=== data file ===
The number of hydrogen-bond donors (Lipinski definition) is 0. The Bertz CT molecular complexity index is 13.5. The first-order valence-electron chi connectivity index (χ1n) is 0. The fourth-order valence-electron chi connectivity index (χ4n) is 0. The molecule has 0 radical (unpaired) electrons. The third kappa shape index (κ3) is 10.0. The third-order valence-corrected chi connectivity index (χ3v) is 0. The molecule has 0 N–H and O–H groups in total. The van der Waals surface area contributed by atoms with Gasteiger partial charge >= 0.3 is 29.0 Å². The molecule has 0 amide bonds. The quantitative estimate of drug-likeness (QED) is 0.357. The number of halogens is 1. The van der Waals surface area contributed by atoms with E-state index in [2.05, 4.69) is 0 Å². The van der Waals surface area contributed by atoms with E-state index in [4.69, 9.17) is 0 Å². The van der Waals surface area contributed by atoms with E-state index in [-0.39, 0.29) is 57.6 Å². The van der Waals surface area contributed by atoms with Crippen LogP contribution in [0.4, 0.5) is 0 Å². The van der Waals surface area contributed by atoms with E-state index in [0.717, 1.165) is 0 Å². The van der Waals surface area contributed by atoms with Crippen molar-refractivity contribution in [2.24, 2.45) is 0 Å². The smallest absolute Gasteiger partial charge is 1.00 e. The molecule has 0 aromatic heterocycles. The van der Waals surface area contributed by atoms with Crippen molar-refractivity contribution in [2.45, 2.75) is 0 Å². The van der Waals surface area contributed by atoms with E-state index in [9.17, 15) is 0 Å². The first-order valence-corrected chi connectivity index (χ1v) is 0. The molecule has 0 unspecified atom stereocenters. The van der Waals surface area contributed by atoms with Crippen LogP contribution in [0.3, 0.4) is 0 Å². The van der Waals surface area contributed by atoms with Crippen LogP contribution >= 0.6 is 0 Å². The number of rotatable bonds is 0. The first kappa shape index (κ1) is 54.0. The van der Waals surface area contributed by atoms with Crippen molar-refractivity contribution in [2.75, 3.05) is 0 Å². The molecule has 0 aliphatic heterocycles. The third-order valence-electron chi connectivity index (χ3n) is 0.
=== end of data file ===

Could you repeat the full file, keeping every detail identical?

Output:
The number of hydrogen-bond donors (Lipinski definition) is 0. The Bertz CT molecular complexity index is 13.5. The first-order valence-electron chi connectivity index (χ1n) is 0. The fourth-order valence-electron chi connectivity index (χ4n) is 0. The molecule has 0 radical (unpaired) electrons. The third kappa shape index (κ3) is 10.0. The third-order valence-corrected chi connectivity index (χ3v) is 0. The molecule has 0 N–H and O–H groups in total. The van der Waals surface area contributed by atoms with Gasteiger partial charge >= 0.3 is 29.0 Å². The molecule has 0 amide bonds. The quantitative estimate of drug-likeness (QED) is 0.357. The number of halogens is 1. The van der Waals surface area contributed by atoms with E-state index in [2.05, 4.69) is 0 Å². The van der Waals surface area contributed by atoms with E-state index in [4.69, 9.17) is 0 Å². The van der Waals surface area contributed by atoms with E-state index in [-0.39, 0.29) is 57.6 Å². The van der Waals surface area contributed by atoms with Crippen LogP contribution in [0.4, 0.5) is 0 Å². The van der Waals surface area contributed by atoms with E-state index in [0.717, 1.165) is 0 Å². The van der Waals surface area contributed by atoms with Crippen molar-refractivity contribution in [2.24, 2.45) is 0 Å². The smallest absolute Gasteiger partial charge is 1.00 e. The molecule has 0 aromatic heterocycles. The van der Waals surface area contributed by atoms with Crippen molar-refractivity contribution in [2.45, 2.75) is 0 Å². The van der Waals surface area contributed by atoms with E-state index in [9.17, 15) is 0 Å². The first-order valence-corrected chi connectivity index (χ1v) is 0. The molecule has 0 unspecified atom stereocenters. The van der Waals surface area contributed by atoms with Crippen LogP contribution in [0.3, 0.4) is 0 Å². The van der Waals surface area contributed by atoms with Crippen LogP contribution >= 0.6 is 0 Å². The number of rotatable bonds is 0. The first kappa shape index (κ1) is 54.0. The van der Waals surface area contributed by atoms with Crippen molar-refractivity contribution in [2.75, 3.05) is 0 Å². The molecule has 0 aliphatic heterocycles. The third-order valence-electron chi connectivity index (χ3n) is 0.